One of the birds that has been fishing and flying along the coast from Southampton to Seaford recently has been the sea swallow.
That is a name I as a boy grew up with on the Norfolk coast but today hardly anyone uses that descriptive name.
Today it is just called the common tern. The bird has the same streamlined shape of the swallow but it lives on the sea, or large lakes of water where it is not disturbed. A hundred years and more ago it had dozens of different names, many going far back into the antiquity of the Norse tribes or Vikings, and beyond into the reign of the Saxons and on still to the Romans. If you’ve never seen a tern, think of a streamlined seagull.
They were once thought to be the angels of the sea with their grace and pure white feathers, the spirits of the deep waters, and to give magic and power to the shamans or holy people of pre-historic tribes. Thus they gained the Norse name of spyrrd, and spithag, which meant spirit, a name to be both feared and revered as having magic powers. The French called terns hirondelle de mer, the Italians rondine de mare and the Germans swartzkopf.
I wonder if the late Elizabeth Swartzkopf, she with the most magical soprano voice I have ever heard and many will agree; I wonder if she knew she was named after a magical spirit. Probably: she was well aware of her power, choosing all eight records of her own voice to take on her Desert Island when interviewed by the BBC. Many other names derived from the Norse such as picktar, pictarnie, speikintares, were descriptions of how the tern picked its fish from just under the surface of the sea.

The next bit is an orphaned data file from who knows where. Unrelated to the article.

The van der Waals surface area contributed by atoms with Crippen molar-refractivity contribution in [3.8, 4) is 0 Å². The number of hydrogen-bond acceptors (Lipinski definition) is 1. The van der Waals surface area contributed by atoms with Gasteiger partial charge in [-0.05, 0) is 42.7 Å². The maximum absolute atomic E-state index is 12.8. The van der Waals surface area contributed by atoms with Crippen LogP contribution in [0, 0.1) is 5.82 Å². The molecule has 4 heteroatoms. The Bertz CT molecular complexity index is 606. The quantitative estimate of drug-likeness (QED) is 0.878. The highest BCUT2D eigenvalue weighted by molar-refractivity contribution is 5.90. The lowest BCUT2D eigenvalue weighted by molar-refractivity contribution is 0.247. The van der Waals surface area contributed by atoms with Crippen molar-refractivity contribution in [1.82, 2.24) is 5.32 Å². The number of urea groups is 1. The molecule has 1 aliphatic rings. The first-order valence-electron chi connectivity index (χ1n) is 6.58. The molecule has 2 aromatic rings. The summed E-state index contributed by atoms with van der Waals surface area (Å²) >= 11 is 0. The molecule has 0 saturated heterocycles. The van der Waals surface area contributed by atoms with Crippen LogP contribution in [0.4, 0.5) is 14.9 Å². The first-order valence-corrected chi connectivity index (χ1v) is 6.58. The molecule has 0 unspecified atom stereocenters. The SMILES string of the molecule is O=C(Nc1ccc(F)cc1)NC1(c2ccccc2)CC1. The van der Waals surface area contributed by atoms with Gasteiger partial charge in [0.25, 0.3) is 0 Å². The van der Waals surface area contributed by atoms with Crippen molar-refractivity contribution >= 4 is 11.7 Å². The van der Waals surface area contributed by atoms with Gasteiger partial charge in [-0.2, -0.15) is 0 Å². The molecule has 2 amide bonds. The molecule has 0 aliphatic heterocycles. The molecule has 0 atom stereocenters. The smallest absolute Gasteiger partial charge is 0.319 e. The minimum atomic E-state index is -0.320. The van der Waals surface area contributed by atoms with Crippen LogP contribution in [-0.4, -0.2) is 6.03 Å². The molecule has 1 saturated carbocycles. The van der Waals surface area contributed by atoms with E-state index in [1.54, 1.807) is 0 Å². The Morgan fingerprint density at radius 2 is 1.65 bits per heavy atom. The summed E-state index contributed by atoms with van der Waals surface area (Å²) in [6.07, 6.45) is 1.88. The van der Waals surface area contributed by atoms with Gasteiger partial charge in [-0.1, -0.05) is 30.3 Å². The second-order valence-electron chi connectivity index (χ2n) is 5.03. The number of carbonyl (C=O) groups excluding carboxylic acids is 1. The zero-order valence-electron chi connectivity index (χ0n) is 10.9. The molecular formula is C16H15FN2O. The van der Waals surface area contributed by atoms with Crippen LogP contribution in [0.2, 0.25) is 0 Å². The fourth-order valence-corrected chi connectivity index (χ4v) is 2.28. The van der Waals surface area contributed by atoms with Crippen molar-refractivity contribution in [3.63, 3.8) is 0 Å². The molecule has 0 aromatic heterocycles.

Ten names on the variation of tarret, terrick and taring are local dialect names from across Europe on the name tern. But where did tern come from? Some think it to be a corruption of tarn, or water course, which is where the birds would be seen. Tarn was the Norse word for maid servant, a bringer of fresh drink and youth. So they became central in European philosophy.
Local names also derived from the scream the tern makes, and depending on which part of the country you lived in you would call it shrike, skirr, sporre, spirre, spurre, scobby-scray, or ysgrechen – the screamer. Mew-gull, mewer, and sea-mew were gentler names describing its voice. The poet Swinburne used sea-mew in his poem of such a bird that he saw flying off Beachy Head.